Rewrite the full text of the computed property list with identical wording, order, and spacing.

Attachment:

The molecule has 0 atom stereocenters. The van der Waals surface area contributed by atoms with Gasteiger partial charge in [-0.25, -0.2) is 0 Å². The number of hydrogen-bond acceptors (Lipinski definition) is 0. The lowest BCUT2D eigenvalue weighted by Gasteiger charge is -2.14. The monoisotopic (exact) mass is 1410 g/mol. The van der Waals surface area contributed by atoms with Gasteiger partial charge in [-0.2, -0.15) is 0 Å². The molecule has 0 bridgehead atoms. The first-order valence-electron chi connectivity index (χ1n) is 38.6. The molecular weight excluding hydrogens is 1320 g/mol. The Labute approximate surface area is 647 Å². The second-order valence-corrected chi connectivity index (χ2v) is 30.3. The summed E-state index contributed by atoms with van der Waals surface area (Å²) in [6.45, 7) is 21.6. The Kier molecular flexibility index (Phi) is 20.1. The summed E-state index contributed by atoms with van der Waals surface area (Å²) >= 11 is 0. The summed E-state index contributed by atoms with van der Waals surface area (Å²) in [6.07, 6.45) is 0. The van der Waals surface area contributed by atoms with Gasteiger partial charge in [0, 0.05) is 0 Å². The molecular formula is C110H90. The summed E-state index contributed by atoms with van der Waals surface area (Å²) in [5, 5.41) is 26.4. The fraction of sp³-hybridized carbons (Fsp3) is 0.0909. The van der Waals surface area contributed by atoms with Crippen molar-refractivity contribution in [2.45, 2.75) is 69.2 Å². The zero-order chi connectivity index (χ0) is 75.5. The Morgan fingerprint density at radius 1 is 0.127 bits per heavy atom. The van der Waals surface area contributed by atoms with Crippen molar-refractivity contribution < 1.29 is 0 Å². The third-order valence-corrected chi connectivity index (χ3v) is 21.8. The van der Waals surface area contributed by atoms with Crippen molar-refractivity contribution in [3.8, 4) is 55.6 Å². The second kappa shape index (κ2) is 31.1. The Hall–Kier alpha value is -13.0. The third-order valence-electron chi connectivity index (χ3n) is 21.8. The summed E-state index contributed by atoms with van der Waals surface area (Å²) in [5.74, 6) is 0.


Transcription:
The molecule has 0 atom stereocenters. The van der Waals surface area contributed by atoms with Gasteiger partial charge in [-0.25, -0.2) is 0 Å². The number of hydrogen-bond acceptors (Lipinski definition) is 0. The lowest BCUT2D eigenvalue weighted by Gasteiger charge is -2.14. The monoisotopic (exact) mass is 1410 g/mol. The van der Waals surface area contributed by atoms with Gasteiger partial charge in [-0.2, -0.15) is 0 Å². The molecule has 0 bridgehead atoms. The first-order valence-electron chi connectivity index (χ1n) is 38.6. The molecular weight excluding hydrogens is 1320 g/mol. The Labute approximate surface area is 647 Å². The second-order valence-corrected chi connectivity index (χ2v) is 30.3. The summed E-state index contributed by atoms with van der Waals surface area (Å²) in [6.45, 7) is 21.6. The Kier molecular flexibility index (Phi) is 20.1. The summed E-state index contributed by atoms with van der Waals surface area (Å²) >= 11 is 0. The summed E-state index contributed by atoms with van der Waals surface area (Å²) in [6.07, 6.45) is 0. The van der Waals surface area contributed by atoms with Gasteiger partial charge in [0, 0.05) is 0 Å². The molecular formula is C110H90. The summed E-state index contributed by atoms with van der Waals surface area (Å²) in [5, 5.41) is 26.4. The fraction of sp³-hybridized carbons (Fsp3) is 0.0909. The van der Waals surface area contributed by atoms with Crippen molar-refractivity contribution in [2.45, 2.75) is 69.2 Å². The zero-order chi connectivity index (χ0) is 75.5. The Morgan fingerprint density at radius 1 is 0.127 bits per heavy atom. The van der Waals surface area contributed by atoms with Crippen molar-refractivity contribution < 1.29 is 0 Å². The third-order valence-corrected chi connectivity index (χ3v) is 21.8. The van der Waals surface area contributed by atoms with Crippen molar-refractivity contribution in [3.8, 4) is 55.6 Å². The second kappa shape index (κ2) is 31.1. The Hall–Kier alpha value is -13.0. The third-order valence-electron chi connectivity index (χ3n) is 21.8. The summed E-state index contributed by atoms with van der Waals surface area (Å²) in [5.74, 6) is 0.